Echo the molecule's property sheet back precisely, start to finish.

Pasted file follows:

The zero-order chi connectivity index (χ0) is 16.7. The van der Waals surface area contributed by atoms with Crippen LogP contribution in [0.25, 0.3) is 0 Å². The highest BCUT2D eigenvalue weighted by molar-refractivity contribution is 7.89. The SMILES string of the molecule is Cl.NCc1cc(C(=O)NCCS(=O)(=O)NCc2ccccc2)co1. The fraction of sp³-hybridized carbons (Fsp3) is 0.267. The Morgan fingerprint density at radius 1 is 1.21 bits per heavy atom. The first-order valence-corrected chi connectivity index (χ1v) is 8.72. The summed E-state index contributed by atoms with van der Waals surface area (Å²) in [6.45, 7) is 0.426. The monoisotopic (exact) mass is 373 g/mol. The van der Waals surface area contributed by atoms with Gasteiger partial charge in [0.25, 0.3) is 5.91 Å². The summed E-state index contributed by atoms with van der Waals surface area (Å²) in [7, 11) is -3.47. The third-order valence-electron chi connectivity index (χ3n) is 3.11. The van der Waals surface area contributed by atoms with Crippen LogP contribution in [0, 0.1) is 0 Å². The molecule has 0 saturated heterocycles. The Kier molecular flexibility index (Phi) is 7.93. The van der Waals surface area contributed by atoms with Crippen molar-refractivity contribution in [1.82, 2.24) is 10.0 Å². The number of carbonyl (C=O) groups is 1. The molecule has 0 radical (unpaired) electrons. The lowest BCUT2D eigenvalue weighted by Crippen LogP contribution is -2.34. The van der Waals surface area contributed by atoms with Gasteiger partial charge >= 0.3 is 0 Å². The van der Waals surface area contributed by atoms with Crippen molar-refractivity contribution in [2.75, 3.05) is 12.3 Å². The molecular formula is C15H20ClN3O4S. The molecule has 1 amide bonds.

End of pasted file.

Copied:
The zero-order chi connectivity index (χ0) is 16.7. The van der Waals surface area contributed by atoms with Crippen LogP contribution in [0.25, 0.3) is 0 Å². The highest BCUT2D eigenvalue weighted by molar-refractivity contribution is 7.89. The SMILES string of the molecule is Cl.NCc1cc(C(=O)NCCS(=O)(=O)NCc2ccccc2)co1. The fraction of sp³-hybridized carbons (Fsp3) is 0.267. The Morgan fingerprint density at radius 1 is 1.21 bits per heavy atom. The first-order valence-corrected chi connectivity index (χ1v) is 8.72. The summed E-state index contributed by atoms with van der Waals surface area (Å²) in [6.45, 7) is 0.426. The monoisotopic (exact) mass is 373 g/mol. The van der Waals surface area contributed by atoms with Gasteiger partial charge in [0.25, 0.3) is 5.91 Å². The summed E-state index contributed by atoms with van der Waals surface area (Å²) in [7, 11) is -3.47. The third-order valence-electron chi connectivity index (χ3n) is 3.11. The van der Waals surface area contributed by atoms with Crippen LogP contribution in [0, 0.1) is 0 Å². The molecule has 0 saturated heterocycles. The Kier molecular flexibility index (Phi) is 7.93. The van der Waals surface area contributed by atoms with Crippen molar-refractivity contribution in [1.82, 2.24) is 10.0 Å². The number of carbonyl (C=O) groups is 1. The molecule has 0 radical (unpaired) electrons. The lowest BCUT2D eigenvalue weighted by Crippen LogP contribution is -2.34. The van der Waals surface area contributed by atoms with Gasteiger partial charge >= 0.3 is 0 Å². The van der Waals surface area contributed by atoms with Crippen molar-refractivity contribution in [2.75, 3.05) is 12.3 Å². The molecular formula is C15H20ClN3O4S. The molecule has 1 amide bonds.